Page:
POSTAL rates will go up by as much as 650 percent with effect from
next month.

      An official with Zimbabwe Post (Zimpost) said the increases were
necessitated by rising operational costs and the depreciation of the local

      This has been exacerbated by increases in transport costs and mail
conveyance fees.

      Zimpost, which is a product of the de-merger of the Postal and
Telecommunications Corporation, last increased postal rates in June last

      Postal charges for letters within Zimbabwe went up by 66,6 percent,
while massive increases of up to 600 percent were effected on mail destined
for the rest of the world.

      Consumers will now pay $100 for letters weighing up to 20 grammes,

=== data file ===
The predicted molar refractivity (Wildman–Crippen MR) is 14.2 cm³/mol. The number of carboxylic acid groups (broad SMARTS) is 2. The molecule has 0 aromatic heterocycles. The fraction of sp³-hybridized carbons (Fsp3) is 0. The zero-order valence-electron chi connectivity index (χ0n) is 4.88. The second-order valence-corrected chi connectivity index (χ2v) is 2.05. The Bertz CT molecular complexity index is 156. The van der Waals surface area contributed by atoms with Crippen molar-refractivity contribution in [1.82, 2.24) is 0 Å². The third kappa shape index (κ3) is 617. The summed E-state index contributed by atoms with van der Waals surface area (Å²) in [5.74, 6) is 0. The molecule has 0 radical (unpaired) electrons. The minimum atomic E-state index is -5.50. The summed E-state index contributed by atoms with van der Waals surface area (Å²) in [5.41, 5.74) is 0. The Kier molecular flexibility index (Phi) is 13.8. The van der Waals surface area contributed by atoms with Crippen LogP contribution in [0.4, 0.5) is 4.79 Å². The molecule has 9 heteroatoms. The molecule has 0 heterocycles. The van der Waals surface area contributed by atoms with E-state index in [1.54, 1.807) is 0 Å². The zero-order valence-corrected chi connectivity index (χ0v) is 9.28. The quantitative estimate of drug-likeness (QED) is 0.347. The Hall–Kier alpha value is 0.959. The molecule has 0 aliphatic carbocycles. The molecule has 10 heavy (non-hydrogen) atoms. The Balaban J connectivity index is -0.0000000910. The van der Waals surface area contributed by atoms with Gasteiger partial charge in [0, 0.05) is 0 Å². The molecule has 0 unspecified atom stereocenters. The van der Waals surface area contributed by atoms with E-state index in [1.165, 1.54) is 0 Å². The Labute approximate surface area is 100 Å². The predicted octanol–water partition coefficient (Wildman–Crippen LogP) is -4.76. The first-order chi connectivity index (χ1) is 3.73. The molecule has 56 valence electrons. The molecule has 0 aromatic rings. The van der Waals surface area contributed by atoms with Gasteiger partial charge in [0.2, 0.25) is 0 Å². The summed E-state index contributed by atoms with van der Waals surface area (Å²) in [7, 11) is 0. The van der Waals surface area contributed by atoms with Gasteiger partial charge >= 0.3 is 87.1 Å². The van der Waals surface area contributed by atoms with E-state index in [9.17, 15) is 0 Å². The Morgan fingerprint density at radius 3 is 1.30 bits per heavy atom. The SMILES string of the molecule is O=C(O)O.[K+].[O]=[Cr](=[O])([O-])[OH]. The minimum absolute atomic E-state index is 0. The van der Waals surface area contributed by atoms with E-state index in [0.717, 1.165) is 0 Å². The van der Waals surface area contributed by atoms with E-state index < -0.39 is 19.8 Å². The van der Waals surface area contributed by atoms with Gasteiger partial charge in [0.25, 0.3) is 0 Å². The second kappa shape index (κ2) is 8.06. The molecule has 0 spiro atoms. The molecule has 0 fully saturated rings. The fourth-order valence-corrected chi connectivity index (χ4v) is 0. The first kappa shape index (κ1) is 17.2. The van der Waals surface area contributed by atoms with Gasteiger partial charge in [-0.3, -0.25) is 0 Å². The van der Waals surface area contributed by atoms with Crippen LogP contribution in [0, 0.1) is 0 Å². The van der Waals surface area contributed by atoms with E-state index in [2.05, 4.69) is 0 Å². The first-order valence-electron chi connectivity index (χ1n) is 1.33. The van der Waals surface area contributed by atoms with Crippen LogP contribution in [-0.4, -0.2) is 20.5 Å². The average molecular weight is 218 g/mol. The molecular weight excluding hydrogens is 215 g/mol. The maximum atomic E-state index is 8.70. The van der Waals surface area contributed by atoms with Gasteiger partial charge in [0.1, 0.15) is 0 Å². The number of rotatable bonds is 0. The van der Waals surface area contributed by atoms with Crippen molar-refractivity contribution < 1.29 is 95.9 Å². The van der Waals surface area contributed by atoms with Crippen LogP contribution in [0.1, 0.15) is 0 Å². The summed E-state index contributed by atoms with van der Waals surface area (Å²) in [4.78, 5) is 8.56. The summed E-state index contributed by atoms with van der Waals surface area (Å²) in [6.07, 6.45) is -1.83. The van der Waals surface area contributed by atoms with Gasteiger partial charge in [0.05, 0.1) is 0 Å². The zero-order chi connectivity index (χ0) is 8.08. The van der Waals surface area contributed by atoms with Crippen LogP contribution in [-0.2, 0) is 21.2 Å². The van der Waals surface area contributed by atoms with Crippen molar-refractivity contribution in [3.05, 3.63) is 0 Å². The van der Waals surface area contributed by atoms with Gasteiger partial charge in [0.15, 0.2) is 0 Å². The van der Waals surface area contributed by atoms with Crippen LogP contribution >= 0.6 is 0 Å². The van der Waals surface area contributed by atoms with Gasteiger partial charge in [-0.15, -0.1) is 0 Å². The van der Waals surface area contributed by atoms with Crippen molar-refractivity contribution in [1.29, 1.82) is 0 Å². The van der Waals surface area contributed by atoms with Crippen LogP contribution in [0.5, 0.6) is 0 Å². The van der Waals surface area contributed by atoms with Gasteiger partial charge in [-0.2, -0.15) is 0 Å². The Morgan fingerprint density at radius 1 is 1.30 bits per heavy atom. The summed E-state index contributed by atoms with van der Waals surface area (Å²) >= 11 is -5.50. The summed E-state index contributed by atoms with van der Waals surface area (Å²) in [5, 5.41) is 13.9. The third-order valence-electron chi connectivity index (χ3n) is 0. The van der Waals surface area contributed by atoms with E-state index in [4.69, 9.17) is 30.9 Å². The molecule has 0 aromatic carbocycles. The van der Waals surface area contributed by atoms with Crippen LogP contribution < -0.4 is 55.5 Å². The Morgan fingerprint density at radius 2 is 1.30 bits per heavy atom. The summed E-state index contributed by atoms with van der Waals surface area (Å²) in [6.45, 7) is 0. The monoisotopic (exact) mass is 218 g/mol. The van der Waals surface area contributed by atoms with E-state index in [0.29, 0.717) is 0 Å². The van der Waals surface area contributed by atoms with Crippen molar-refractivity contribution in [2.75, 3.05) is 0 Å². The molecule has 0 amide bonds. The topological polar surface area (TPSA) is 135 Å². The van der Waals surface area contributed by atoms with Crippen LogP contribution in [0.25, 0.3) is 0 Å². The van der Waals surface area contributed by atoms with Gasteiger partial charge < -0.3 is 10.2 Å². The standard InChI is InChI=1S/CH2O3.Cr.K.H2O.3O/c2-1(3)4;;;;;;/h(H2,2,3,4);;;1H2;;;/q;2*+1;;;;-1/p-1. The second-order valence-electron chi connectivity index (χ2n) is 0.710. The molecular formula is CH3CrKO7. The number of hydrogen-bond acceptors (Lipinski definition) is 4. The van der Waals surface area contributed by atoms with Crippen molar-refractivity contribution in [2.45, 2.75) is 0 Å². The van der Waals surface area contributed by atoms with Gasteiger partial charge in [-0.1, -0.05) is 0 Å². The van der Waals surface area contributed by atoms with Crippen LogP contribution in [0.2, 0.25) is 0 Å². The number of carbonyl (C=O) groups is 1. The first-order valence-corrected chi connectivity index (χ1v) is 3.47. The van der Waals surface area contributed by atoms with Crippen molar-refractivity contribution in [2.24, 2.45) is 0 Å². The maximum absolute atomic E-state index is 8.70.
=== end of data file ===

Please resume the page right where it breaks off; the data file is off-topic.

whose destination is within Zimbabwe.

      Rates for printed papers, postcards, library books and newspapers will
vary between $100 and $670 for those weighing 20g and up to two kilogrammes.

      Letters weighing up to 20g and destined within Africa will attract
charges of $300 up from last year's $40, while those above a kilogram would
cost as much as $2 400.

      Mail sent to Europe and the rest of the world attracts rates ranging
from $400 to as high as $5 990.

      Market watchers said the new tariffs would filter down the rest of the
economy in the form of increased overheads.

      Most companies, particularly those in the retail sector, rely on
postal services for communication.
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      Farmers stay away from tobacco auction floors

      4/25/03 6:52:05 AM (GMT +2)

      Business Reporter

      TOBACCO auction floors were virtually deserted yesterday, as farmers
joined the ZCTU-organised mass stayaway, which started on Wednesday.

      Auctioneers said most farmers, who had booked tobacco on the second